Open any page in A Table in the Tarn and you’re likely to be seduced. I got stuck in the Deserts, Petits Four and Chocolates chapter, with recipes for Blackcurrant Leaf Sorbet, Home-Made Vanilla Marshmallows and Cocoa-Nib Florentines but, once I tore myself away from the sweet things, there was much more to recommend this memoir-style cookbook.
A former editor of the BBC’s Good Food and Olive Magazines, Orlando Murrin, together with his partner Peter Steggall, abandoned the hurly burly of London life to reclocate to the South-West of France. The first chunk of the book tells the tale of their buying the rundown Le Manoir de Raynaudes in the Tarn countryside and renovating it, followed by five chapters of recipes ranging from Parmesan, Nigella and Sesame Bites and Caramelised Potatoes through Tart Tatin of Chicory and Twice Baked Garlic Soufflés.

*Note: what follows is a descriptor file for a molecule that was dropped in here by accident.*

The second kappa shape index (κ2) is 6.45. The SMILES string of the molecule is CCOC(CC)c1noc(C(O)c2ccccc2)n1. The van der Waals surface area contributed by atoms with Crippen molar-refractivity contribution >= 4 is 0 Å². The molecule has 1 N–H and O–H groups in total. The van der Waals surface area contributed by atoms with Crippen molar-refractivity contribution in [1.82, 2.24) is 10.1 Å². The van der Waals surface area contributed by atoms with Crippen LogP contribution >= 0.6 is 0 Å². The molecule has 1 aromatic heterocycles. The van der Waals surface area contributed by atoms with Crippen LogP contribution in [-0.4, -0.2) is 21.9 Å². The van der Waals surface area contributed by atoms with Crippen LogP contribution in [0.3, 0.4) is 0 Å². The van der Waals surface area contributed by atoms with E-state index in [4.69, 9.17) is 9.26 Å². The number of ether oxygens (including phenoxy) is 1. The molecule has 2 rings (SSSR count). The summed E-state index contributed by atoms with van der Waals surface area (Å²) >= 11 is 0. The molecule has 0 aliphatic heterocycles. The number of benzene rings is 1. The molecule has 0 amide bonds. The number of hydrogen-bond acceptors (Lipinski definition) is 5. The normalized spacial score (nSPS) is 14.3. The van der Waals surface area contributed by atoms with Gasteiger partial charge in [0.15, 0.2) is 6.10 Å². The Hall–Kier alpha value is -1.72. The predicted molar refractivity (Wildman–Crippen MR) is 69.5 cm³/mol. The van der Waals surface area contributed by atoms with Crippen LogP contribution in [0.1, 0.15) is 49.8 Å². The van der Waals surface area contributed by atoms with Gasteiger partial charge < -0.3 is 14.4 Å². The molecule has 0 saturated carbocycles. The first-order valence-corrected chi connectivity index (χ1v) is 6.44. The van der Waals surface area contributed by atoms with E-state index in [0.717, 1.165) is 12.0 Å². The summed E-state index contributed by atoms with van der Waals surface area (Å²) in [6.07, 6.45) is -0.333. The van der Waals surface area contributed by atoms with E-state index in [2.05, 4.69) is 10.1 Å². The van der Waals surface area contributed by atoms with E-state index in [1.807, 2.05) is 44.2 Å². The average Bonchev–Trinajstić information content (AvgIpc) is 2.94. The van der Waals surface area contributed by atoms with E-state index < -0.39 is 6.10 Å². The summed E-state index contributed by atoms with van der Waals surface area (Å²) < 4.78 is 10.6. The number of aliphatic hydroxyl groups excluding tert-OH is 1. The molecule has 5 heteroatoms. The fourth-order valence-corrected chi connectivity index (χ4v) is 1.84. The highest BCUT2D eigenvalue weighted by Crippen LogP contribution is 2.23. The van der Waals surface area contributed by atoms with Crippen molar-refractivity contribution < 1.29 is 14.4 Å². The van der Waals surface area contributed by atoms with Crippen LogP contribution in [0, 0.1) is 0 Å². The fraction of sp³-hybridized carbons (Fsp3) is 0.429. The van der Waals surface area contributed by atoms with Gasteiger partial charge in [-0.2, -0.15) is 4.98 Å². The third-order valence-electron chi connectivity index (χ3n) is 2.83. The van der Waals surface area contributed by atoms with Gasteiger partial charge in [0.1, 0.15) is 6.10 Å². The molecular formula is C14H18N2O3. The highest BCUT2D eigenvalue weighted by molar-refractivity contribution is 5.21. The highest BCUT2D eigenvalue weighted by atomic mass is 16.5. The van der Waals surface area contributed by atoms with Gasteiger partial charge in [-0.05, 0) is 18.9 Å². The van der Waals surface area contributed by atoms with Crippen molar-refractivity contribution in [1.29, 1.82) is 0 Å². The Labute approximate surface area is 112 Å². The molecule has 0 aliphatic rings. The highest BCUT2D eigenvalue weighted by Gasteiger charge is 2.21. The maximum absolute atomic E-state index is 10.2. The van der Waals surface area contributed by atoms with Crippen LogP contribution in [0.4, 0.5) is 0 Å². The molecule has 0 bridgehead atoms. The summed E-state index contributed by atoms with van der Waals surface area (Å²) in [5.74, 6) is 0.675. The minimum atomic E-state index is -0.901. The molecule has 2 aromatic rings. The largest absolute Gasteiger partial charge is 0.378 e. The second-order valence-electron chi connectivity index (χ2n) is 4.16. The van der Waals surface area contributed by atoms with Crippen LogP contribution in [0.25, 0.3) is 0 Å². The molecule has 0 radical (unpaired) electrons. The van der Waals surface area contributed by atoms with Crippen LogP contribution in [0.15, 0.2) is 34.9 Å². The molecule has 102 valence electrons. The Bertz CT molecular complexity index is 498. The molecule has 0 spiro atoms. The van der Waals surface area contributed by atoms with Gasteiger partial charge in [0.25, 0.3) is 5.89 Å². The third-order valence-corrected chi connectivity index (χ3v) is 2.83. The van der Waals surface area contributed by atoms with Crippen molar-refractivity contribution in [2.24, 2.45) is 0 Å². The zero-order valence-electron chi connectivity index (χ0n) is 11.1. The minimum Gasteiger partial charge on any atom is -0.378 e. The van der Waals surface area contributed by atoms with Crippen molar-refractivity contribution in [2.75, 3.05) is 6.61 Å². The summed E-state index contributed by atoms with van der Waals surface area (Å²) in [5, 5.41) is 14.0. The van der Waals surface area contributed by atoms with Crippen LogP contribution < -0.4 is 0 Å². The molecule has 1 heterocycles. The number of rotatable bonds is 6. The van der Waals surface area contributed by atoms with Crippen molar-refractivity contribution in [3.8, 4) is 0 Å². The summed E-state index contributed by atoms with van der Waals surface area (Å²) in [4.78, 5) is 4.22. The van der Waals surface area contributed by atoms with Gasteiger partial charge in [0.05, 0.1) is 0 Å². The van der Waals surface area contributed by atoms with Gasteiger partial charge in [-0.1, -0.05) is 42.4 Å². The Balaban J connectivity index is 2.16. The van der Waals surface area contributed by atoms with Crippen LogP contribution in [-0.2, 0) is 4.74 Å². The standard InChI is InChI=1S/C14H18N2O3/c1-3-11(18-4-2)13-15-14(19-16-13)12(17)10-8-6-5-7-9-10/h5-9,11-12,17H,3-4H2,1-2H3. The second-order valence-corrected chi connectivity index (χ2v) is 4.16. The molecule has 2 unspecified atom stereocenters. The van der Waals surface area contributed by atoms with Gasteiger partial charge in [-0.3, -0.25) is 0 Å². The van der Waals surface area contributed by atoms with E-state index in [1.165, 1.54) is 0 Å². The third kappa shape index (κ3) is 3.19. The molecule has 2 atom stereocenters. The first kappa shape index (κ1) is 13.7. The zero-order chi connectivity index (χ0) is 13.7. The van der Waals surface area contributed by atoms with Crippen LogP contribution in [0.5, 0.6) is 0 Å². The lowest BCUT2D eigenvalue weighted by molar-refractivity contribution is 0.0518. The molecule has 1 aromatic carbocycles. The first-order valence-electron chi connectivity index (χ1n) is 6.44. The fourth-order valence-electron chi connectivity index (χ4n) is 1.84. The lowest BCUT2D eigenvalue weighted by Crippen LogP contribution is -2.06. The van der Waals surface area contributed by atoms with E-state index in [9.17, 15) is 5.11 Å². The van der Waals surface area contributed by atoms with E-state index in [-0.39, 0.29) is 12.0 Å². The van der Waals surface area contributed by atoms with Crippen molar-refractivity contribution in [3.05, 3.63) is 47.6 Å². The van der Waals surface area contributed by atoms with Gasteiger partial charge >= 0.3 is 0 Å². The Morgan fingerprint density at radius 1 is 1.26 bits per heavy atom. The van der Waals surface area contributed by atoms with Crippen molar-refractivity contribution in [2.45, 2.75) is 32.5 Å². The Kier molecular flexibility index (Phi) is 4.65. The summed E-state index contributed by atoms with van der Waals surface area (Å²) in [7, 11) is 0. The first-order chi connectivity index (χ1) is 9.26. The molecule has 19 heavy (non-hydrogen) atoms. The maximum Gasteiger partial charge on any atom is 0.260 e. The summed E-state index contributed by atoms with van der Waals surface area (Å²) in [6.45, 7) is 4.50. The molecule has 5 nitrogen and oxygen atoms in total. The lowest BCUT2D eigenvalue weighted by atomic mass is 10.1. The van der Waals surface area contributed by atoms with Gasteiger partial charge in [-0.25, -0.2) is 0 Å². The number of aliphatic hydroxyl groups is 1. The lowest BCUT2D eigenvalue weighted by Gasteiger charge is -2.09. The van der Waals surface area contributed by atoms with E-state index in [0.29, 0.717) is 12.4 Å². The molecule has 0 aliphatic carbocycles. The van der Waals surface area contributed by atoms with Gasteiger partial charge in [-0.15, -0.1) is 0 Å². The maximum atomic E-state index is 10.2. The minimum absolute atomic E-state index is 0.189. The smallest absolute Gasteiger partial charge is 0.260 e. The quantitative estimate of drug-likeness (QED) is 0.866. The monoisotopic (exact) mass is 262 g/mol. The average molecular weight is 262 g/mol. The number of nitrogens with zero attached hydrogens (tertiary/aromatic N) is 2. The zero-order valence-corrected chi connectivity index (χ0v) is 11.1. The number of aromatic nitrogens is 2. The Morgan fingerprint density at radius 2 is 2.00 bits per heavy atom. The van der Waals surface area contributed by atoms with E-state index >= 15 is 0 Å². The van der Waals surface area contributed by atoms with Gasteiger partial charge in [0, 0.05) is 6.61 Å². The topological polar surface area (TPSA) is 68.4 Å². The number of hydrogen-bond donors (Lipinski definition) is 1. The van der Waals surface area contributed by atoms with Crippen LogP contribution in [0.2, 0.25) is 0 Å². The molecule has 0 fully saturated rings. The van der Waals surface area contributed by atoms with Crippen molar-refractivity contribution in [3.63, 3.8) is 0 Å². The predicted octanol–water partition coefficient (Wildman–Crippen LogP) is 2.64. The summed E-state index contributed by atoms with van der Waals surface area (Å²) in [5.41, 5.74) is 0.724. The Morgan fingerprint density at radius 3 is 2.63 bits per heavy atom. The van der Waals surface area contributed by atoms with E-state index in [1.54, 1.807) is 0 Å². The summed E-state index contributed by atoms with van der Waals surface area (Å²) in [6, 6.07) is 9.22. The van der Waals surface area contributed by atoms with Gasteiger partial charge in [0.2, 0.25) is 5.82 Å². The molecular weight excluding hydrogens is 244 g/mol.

The emphasis is on food that is both seasonal and local. There are many dishes that can be prepared ahead and are easy to cook for crowds. Tips on presentation at the end of recipes are thoughtful without being too faffy, the Baking, Tea and Breakfast chapter is first class and there is a selection of particularly good potato recipes. As befits his background, Orlando is very strong on timings and temperatures, including settings for the fan ovens that many of us are inflicted with.
A Table in the Tarn is rather like an upmarket brochure for what Orlando calls “a reassuringly expensive” boutique hotel in France, with lots of gardening information – and plenty of pragmatic advice for those who may find themselves similarly tempted. However, it is also an absorbing and inspiring read, with recipes aplenty to try in your own kitchen. Maybe on our next trip to France there’ll have to be a visit, Raynaudes-direction.
A Table in the Tarn by Orlando Murrin is published by HarperNonFiction.